Do Grandparents Have Visitation Rights During the Holidays?

undefinedThe holidays are a time of year when family connections are prioritized and sought after—however, this spirit of togetherness can be either healing or distressing, depending on the state of your familial relationships.

As a grandparent who has been cut off or pushed out of your grandchild’s life, you may be feeling the sting of family division this holiday season. There’s nothing quite like witnessing the elation of a child on Christmas morning. It’s a contagious energy that reminds us of the importance of the little things in life and missing out on these moments can feel bitter and unfair.

If you feel that you have been wrongly cut off from your grandchild’s life and that being active members in their day-to-day life would enhance their well-being in a positive way, you do have the right to petition the court for non-parent visitation. However, to do so, you must show the court that you have established emotional ties creating an ongoing personal relationship with your grandchild. An “ongoing personal relationship” means a relationship with substantial continuity for at least one year, through interaction, companionship, interplay and mutuality.

However, you will also need to show more than the fact that you have these emotional ties. There is also a presumption by the court that the legal parent is acting in the best interests of the child, and for a court to grant you visitation, they must first determine that this presumption has been rebutted by clear and convincing evidence, and that granting this visitation is in the best interest of the child.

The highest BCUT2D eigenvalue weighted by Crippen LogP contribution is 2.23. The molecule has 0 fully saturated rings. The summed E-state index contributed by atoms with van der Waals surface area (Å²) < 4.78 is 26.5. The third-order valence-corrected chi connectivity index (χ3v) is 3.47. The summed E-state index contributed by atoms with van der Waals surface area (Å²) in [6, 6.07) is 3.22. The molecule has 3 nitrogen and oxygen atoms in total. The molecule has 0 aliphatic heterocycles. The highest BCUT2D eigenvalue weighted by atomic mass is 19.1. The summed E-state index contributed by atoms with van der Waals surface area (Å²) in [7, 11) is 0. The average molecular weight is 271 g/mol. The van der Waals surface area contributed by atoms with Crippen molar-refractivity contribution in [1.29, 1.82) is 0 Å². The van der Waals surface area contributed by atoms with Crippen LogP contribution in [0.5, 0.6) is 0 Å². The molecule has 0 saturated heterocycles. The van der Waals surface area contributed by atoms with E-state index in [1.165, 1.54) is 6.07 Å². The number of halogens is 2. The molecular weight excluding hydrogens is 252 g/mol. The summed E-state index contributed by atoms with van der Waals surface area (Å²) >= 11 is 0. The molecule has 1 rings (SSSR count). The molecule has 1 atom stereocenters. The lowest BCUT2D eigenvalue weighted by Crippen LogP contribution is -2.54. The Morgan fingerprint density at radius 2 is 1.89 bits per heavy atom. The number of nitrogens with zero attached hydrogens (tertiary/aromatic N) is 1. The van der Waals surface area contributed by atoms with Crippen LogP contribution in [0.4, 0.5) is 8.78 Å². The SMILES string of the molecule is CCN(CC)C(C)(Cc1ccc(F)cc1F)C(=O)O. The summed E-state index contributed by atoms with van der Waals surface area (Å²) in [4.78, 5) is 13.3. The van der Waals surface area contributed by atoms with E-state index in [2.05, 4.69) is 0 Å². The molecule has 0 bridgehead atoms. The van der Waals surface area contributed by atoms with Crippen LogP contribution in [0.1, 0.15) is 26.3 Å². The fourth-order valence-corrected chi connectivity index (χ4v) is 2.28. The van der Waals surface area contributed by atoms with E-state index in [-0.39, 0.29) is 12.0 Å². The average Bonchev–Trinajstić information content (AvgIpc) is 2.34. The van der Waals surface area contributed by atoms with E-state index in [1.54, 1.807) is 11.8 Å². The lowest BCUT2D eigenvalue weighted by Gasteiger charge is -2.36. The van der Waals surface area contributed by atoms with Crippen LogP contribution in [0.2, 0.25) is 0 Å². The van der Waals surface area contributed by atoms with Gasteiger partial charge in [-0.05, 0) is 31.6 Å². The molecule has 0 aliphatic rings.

In making this decision, the court can look at many factors, including but not limited to these:

  • You are or recently have been the child’s primary caretaker;
  • Circumstances detrimental to the child exist if your request is denied;
  • The legal parent has fostered, encouraged or consented to the relationship between you and the child;
  • Granting relief would not substantially interfere with the custodial relationship; or
  • The legal parent has unreasonably denied or limited contact between the you and the child.

This process can be complex, with many different moving parts and factors that weigh into the decision of the court. Unfortunately, the process of petitioning for visitation rights can take time. Thus, you may not be granted third-party visitation rights with your grandchildren for the upcoming holidays this year unless you and your grandchild’s custodial parent can come to an agreement between yourselves.

We understand how important family relationships are, especially over the holidays. It is our goal to ensure that family dynamics are able to persevere despite difficult legal matters. If you feel that you have a strong case for gaining visitation rights, and that your presence in your grandchild’s life would benefit their overall well-being, call our office today to learn more about this process so that you can start planning for the holidays next year.